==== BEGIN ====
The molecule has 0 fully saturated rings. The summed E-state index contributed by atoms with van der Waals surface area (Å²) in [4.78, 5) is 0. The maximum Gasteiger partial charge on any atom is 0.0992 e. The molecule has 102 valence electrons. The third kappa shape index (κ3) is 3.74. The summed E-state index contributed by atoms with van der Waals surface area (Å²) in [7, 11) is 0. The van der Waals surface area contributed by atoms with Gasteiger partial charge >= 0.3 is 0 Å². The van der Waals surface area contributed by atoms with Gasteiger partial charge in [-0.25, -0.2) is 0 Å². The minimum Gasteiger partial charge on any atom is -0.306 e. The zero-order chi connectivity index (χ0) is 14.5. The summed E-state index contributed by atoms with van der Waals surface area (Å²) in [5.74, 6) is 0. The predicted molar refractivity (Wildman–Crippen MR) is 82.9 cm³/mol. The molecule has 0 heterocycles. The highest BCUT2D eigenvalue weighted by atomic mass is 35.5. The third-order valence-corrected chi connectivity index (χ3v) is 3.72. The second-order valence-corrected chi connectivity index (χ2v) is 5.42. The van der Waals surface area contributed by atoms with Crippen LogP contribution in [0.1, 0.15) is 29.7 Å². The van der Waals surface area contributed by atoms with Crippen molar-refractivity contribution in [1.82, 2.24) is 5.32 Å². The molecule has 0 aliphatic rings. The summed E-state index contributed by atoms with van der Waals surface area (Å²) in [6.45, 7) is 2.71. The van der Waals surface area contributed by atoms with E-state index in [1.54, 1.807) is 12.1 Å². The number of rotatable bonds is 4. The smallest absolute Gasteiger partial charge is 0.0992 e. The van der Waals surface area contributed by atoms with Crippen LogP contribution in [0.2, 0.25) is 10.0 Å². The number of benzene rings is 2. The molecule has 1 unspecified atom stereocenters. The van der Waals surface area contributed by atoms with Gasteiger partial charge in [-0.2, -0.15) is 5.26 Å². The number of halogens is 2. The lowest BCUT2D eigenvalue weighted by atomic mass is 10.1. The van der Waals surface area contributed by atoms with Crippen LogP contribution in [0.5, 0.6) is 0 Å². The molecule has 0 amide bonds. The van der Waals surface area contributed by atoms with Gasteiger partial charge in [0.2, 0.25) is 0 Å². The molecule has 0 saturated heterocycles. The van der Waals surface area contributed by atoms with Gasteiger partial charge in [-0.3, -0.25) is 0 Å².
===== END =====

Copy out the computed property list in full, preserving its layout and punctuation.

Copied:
The molecule has 0 fully saturated rings. The summed E-state index contributed by atoms with van der Waals surface area (Å²) in [4.78, 5) is 0. The maximum Gasteiger partial charge on any atom is 0.0992 e. The molecule has 102 valence electrons. The third kappa shape index (κ3) is 3.74. The summed E-state index contributed by atoms with van der Waals surface area (Å²) in [7, 11) is 0. The van der Waals surface area contributed by atoms with Gasteiger partial charge >= 0.3 is 0 Å². The van der Waals surface area contributed by atoms with Gasteiger partial charge in [-0.25, -0.2) is 0 Å². The minimum Gasteiger partial charge on any atom is -0.306 e. The zero-order chi connectivity index (χ0) is 14.5. The summed E-state index contributed by atoms with van der Waals surface area (Å²) in [5.74, 6) is 0. The predicted molar refractivity (Wildman–Crippen MR) is 82.9 cm³/mol. The molecule has 0 heterocycles. The highest BCUT2D eigenvalue weighted by atomic mass is 35.5. The third-order valence-corrected chi connectivity index (χ3v) is 3.72. The second-order valence-corrected chi connectivity index (χ2v) is 5.42. The van der Waals surface area contributed by atoms with Crippen LogP contribution in [0.1, 0.15) is 29.7 Å². The van der Waals surface area contributed by atoms with Crippen molar-refractivity contribution in [1.82, 2.24) is 5.32 Å². The molecule has 0 aliphatic rings. The summed E-state index contributed by atoms with van der Waals surface area (Å²) in [6.45, 7) is 2.71. The van der Waals surface area contributed by atoms with E-state index in [1.54, 1.807) is 12.1 Å². The number of rotatable bonds is 4. The smallest absolute Gasteiger partial charge is 0.0992 e. The van der Waals surface area contributed by atoms with Crippen LogP contribution in [0.2, 0.25) is 10.0 Å². The number of benzene rings is 2. The molecule has 1 unspecified atom stereocenters. The van der Waals surface area contributed by atoms with Gasteiger partial charge in [-0.2, -0.15) is 5.26 Å². The number of halogens is 2. The lowest BCUT2D eigenvalue weighted by atomic mass is 10.1. The van der Waals surface area contributed by atoms with Crippen LogP contribution in [0.5, 0.6) is 0 Å². The molecule has 0 amide bonds. The van der Waals surface area contributed by atoms with Gasteiger partial charge in [0.2, 0.25) is 0 Å². The molecule has 0 saturated heterocycles. The van der Waals surface area contributed by atoms with Gasteiger partial charge in [-0.3, -0.25) is 0 Å².